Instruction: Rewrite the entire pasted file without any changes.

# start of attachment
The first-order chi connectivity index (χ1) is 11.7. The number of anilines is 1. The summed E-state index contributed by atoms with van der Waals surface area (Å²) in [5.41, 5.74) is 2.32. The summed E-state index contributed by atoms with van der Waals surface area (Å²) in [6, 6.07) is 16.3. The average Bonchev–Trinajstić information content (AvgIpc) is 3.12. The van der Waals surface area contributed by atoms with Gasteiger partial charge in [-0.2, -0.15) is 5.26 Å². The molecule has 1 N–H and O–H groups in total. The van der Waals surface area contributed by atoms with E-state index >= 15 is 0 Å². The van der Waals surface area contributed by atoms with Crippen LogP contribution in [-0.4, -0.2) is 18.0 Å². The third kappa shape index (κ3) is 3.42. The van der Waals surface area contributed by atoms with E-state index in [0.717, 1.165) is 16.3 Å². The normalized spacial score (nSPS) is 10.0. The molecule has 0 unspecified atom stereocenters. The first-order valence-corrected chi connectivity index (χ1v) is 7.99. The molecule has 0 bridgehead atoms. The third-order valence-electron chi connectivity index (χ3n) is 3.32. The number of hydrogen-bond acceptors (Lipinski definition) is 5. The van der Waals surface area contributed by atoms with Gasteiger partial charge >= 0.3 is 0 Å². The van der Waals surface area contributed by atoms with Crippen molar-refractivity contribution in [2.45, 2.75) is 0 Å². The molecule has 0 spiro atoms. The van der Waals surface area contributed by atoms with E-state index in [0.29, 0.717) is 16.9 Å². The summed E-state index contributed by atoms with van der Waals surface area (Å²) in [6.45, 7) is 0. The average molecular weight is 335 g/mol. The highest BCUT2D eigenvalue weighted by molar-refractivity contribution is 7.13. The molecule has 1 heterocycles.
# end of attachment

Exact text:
The first-order chi connectivity index (χ1) is 11.7. The number of anilines is 1. The summed E-state index contributed by atoms with van der Waals surface area (Å²) in [5.41, 5.74) is 2.32. The summed E-state index contributed by atoms with van der Waals surface area (Å²) in [6, 6.07) is 16.3. The average Bonchev–Trinajstić information content (AvgIpc) is 3.12. The van der Waals surface area contributed by atoms with Gasteiger partial charge in [-0.2, -0.15) is 5.26 Å². The molecule has 1 N–H and O–H groups in total. The van der Waals surface area contributed by atoms with E-state index >= 15 is 0 Å². The van der Waals surface area contributed by atoms with Crippen LogP contribution in [-0.4, -0.2) is 18.0 Å². The third kappa shape index (κ3) is 3.42. The van der Waals surface area contributed by atoms with E-state index in [0.717, 1.165) is 16.3 Å². The normalized spacial score (nSPS) is 10.0. The molecule has 0 unspecified atom stereocenters. The first-order valence-corrected chi connectivity index (χ1v) is 7.99. The molecule has 0 bridgehead atoms. The third-order valence-electron chi connectivity index (χ3n) is 3.32. The number of hydrogen-bond acceptors (Lipinski definition) is 5. The van der Waals surface area contributed by atoms with Gasteiger partial charge >= 0.3 is 0 Å². The van der Waals surface area contributed by atoms with Crippen molar-refractivity contribution in [2.45, 2.75) is 0 Å². The molecule has 0 spiro atoms. The van der Waals surface area contributed by atoms with E-state index in [0.29, 0.717) is 16.9 Å². The summed E-state index contributed by atoms with van der Waals surface area (Å²) in [6.45, 7) is 0. The average molecular weight is 335 g/mol. The highest BCUT2D eigenvalue weighted by molar-refractivity contribution is 7.13. The molecule has 1 heterocycles.